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Wednesday, June 13, 2012

Staples



I work in an office the size of a college classroom. It could comfortably hold thirty-five people, but I spend nearly forty hours a week there all by myself. On any given day, the majority of my interaction with other people consists of telling them that I don’t have a stapler. These people are students, who come to campus, print their homework, and then seek a way to bind it. There’s a room down the hall that has everything they need: staples, hole punches, pencil sharpeners—but that room isn’t close to the classrooms. So they pass my office and come in to ask me. I send them in the other direction.

Except a couple of weeks ago. I was going through a cabinet in the office and I found a stapler. It was covered in dust. It had about a dozen staples in it. My guess is that somebody, probably before I took over this office, found it in a classroom and took it back here, then put it in the closet and forgot about it. For whatever reason, I set it on the counter that separates my desk from the door. People can sit at the counter, but few ever do these days. Mostly it just keeps people from coming all the way into the office, where I have all sorts of expensive equipment to use in classrooms. My job is to maintain the technology installed in the rooms, so professors can use whatever visual aids they find necessary. My supervisor periodically calls to see what supplies I require. I never ask for staples. My job doesn’t require staples. Ever.

So the day after I found this stapler, it was sitting on the counter. It was mostly hidden. You’d have to look behind some stuff to see it. This wasn’t intentional on my part. I really didn’t even think about it. Then this guy came into the office to ask for a stapler. It was about eight in the morning.

The thing is, he didn’t ask to use a stapler. He got as far as “Hey, do you have…” before he leaned over the counter and saw the stapler. So he just picked it up and started to staple his papers. That’s when I said, “That’s really rude.”

“What?” he said.

“What you’re doing there. That’s pretty rude.”

“It’s a staple,” he said.

"Yeah.”

“Can I have one?”

“Yeah,” I said. “But you just walked in here, reached onto the desk and grabbed whatever you wanted. You can have a staple, but I want you to think about how rude that is.”

All right, so I was being rude here, too. There are a few other ways to say what I said that wouldn’t have come across as that harsh. But to tell you the truth, I’m sick of people asking for staples. And what’s more, about a third of them do exactly what this guy did—they don’t even ask, but instead the snoop around on the counter as if it’s their own personal supply closet. They ask for pens, pencils, paper clips, paper…sometimes they even ask if they can use my computer. And when this is all the interaction you get, you start to get annoyed by the little things. They eat at you. And so I turned into a cranky old man for a minute.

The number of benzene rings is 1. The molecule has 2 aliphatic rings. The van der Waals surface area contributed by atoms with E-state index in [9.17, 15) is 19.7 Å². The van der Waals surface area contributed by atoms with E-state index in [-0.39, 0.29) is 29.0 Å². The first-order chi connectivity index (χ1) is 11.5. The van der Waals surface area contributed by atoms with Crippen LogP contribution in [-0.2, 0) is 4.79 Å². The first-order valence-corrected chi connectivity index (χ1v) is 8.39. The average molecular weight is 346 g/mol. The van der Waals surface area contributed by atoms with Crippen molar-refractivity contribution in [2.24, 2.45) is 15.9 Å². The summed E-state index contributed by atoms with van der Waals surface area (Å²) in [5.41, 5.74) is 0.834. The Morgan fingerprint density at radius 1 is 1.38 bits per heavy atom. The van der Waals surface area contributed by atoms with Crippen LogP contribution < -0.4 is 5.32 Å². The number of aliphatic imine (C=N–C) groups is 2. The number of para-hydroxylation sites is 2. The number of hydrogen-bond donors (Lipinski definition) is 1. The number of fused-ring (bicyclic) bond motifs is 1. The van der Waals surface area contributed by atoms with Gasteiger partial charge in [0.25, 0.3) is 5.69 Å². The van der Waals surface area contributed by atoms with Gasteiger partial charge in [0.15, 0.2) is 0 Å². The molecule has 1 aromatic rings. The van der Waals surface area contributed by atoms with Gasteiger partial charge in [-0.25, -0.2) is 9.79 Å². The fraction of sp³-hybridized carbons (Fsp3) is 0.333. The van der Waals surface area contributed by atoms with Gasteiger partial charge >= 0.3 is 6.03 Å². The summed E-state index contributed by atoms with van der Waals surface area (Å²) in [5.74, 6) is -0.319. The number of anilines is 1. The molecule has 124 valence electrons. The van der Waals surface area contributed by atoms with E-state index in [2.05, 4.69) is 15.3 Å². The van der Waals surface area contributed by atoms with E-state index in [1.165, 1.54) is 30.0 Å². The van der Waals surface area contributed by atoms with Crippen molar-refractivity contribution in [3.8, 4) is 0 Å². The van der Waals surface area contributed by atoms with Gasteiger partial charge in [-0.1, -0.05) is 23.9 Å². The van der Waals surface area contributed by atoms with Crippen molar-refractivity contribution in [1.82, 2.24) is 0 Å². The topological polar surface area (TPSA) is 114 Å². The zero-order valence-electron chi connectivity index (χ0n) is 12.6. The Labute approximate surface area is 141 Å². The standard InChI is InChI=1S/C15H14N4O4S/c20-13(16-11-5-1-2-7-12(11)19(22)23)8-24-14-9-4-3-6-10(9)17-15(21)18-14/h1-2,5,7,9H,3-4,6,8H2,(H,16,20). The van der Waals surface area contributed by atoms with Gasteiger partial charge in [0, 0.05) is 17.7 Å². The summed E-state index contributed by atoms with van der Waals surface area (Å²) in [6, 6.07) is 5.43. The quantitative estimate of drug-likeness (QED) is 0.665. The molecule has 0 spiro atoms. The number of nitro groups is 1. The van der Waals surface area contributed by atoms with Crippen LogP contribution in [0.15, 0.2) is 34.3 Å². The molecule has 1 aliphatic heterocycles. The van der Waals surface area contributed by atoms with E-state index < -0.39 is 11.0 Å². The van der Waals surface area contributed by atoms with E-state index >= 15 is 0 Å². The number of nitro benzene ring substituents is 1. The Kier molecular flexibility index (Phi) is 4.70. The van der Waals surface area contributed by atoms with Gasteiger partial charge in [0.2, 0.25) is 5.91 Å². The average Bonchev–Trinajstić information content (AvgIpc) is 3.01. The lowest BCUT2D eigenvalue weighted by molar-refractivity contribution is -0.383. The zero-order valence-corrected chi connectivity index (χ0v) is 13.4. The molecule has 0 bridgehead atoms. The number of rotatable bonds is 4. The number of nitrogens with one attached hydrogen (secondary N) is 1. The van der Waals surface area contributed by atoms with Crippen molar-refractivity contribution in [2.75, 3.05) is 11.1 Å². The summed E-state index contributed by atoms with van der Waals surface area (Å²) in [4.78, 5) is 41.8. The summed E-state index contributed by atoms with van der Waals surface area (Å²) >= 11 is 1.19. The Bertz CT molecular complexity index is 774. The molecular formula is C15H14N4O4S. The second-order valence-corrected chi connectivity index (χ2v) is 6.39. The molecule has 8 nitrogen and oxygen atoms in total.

“But I can have a staple?” he said.

  “Yeah,” I said. “Just think about it.”

 So he stapled his papers and left the office. A few seconds later, he came back and said, “I want you to think about who pays for your salary. And the stapler.”

I was surprised that he came back, and so I just stared at him blankly. He left again. That morning, I had to leave the office for a few hours to take care of some other business. I came back and the day continued. I told my wife about what happened, and we laughed about it. There’s not much of interest at this job, so this one would have kept me going for a while.

I left the stapler in plain sight on the counter. I decided that I would allow people to use it until the staples ran out. Once it ran out of staples, I would just point to it when they asked. When they discover that it’s out of staples, I planned to say, “Bummer” and nothing more. I wasn’t feeling very pleased with the human condition at that moment. I even told the night guy about the new “Bummer” policy. 

The next day, I got an e-mail from one of the guys who works for the same department, but in the main office across campus. He said that someone had come by with some mail for me, and that he had said something about staples. I was confused, so I walked over to the main office. There, waiting for me, was an envelope containing three things: a small note apologizing for being rude and hoping that all is forgiven, a box of staples, and a bag of skittles. Evidently he had come back to my office to apologize, but I was gone. So he called the number on the door and found out that I had a mailbox in another building. 

My faith in humanity was restored.

It’s the skittles that keep coming back into my head, though. Why skittles? One person offered the possible explanation that it’s not chocolate, which some people can’t eat. It lacks peanuts, which cause some trouble. But why skittles? I may never know.

Whatever your name is, stapler guy, all is indeed forgiven.

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